Sign up for our newsletters   

Baltimore City Paper home.
Print Email


Back in Naam

NYC trio puts a fine finish on sludge

Naam burns a few.

By Michaelangelo Matos | Posted 8/19/2009


The Ottobar, Aug. 24.

For more information visit

Death by Audio is a small, aptly named venue on the industrial outskirts of Williamsburg, Brooklyn, and on a recent Thursday night, about 60 people showed up hoping to get killed. They were in luck, because the bill featured local trio Naam--guitarist Ryan Lugar, 28; bassist John Bundy, 30; and drummer Eli Pizzuto, 25--who recently signed to heavy-psych/stoner-metal powerhouse Tee Pee Records.

It was an impressive show, which isn't to say the band is all that happy about it. "We haven't practiced in two months," says Bundy on the phone the next afternoon by way of unnecessary apology. "We finally got back in the band room a couple days ago. After we played, we were sitting around and talking about what we could have done better. One of his inputs kept shorting out--little shit like that. I'm sure you could tell that we were a little worn out by the end. I'm hurting all over--my back hurts, I have a blister on my finger. It's great, but we're definitely out of practice."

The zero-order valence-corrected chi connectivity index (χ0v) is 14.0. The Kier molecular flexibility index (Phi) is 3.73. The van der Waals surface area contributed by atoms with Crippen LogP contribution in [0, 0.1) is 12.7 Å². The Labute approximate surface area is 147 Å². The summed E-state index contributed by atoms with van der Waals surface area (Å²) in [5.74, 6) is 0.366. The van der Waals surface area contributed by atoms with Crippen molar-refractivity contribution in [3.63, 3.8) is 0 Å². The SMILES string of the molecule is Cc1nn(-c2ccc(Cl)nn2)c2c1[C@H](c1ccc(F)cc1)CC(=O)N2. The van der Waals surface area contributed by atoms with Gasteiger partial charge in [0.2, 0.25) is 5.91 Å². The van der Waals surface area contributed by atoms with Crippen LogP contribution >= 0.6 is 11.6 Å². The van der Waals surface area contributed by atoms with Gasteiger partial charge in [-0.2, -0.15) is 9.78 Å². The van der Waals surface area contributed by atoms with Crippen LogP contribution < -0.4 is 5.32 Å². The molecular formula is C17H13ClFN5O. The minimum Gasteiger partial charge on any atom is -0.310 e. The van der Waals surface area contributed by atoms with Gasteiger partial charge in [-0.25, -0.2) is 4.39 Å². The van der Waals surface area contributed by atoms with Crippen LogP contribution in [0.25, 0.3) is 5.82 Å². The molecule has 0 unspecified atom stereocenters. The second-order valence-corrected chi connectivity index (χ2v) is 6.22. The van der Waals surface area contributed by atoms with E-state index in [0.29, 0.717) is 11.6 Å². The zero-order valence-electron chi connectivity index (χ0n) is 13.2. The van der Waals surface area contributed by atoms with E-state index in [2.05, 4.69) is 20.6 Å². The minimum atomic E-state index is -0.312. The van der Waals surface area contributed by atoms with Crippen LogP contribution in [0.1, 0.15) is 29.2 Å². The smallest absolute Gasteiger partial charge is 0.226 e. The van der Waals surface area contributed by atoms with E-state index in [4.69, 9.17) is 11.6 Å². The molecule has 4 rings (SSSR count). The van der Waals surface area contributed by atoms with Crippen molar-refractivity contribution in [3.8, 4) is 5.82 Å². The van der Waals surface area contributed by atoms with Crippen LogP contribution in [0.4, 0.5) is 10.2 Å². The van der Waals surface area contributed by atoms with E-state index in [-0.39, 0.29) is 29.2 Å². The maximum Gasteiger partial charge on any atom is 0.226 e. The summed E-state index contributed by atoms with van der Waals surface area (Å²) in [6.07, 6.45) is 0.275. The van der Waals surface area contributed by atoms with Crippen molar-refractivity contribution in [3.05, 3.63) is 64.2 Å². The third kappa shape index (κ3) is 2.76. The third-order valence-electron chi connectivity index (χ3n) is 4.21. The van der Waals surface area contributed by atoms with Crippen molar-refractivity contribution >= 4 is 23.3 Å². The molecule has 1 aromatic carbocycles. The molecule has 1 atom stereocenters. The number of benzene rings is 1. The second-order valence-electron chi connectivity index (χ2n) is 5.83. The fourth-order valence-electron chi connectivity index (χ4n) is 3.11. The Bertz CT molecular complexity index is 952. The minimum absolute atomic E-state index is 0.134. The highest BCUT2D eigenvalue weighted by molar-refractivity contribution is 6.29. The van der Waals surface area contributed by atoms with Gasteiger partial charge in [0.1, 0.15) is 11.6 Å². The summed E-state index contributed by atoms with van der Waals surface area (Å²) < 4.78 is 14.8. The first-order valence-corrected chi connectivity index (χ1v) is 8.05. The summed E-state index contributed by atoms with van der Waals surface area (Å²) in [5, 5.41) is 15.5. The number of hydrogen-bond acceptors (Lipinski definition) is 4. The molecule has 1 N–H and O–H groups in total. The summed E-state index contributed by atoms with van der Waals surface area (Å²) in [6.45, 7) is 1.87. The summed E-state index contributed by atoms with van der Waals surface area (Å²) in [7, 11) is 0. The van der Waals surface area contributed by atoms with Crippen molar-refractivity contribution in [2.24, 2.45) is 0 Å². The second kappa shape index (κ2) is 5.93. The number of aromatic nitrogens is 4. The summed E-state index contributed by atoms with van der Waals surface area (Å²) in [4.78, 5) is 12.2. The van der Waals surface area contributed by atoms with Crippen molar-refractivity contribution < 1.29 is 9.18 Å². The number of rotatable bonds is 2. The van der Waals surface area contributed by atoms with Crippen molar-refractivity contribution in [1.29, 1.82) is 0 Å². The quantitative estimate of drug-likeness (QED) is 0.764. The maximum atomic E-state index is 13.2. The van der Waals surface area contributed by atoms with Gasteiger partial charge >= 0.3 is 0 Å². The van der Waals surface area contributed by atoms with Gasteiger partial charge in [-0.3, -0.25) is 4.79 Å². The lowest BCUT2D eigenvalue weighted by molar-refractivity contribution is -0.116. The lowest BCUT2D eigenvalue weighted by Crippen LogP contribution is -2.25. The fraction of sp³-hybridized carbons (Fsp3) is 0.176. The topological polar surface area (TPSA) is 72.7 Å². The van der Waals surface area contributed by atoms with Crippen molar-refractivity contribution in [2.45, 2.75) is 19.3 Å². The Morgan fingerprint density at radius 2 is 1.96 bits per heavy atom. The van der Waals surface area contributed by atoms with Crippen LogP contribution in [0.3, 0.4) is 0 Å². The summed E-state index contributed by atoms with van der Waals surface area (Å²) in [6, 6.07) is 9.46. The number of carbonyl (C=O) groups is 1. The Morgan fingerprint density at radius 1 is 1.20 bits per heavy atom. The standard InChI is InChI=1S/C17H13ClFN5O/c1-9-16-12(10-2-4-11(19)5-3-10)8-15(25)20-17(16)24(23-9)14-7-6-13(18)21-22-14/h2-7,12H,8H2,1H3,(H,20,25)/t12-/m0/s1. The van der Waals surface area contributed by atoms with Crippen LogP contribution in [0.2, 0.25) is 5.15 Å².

Not that a bystander could tell. Between songs, the group smiled and chatted with friends in the crowd, but once a song kicked in things were all business. Bundy and Lugar's echo-drenched vocals give the music some of its otherworldly flavor, but the playing stays up front and grew more intense as the set progressed; by the end, Bundy was alternating between hard-snapping string plucks and mike-stand clutches, shaking a fist as he screams into the air before a song comes to a sudden halt. The result was a sludgy swarm that still retained plenty of color and detail.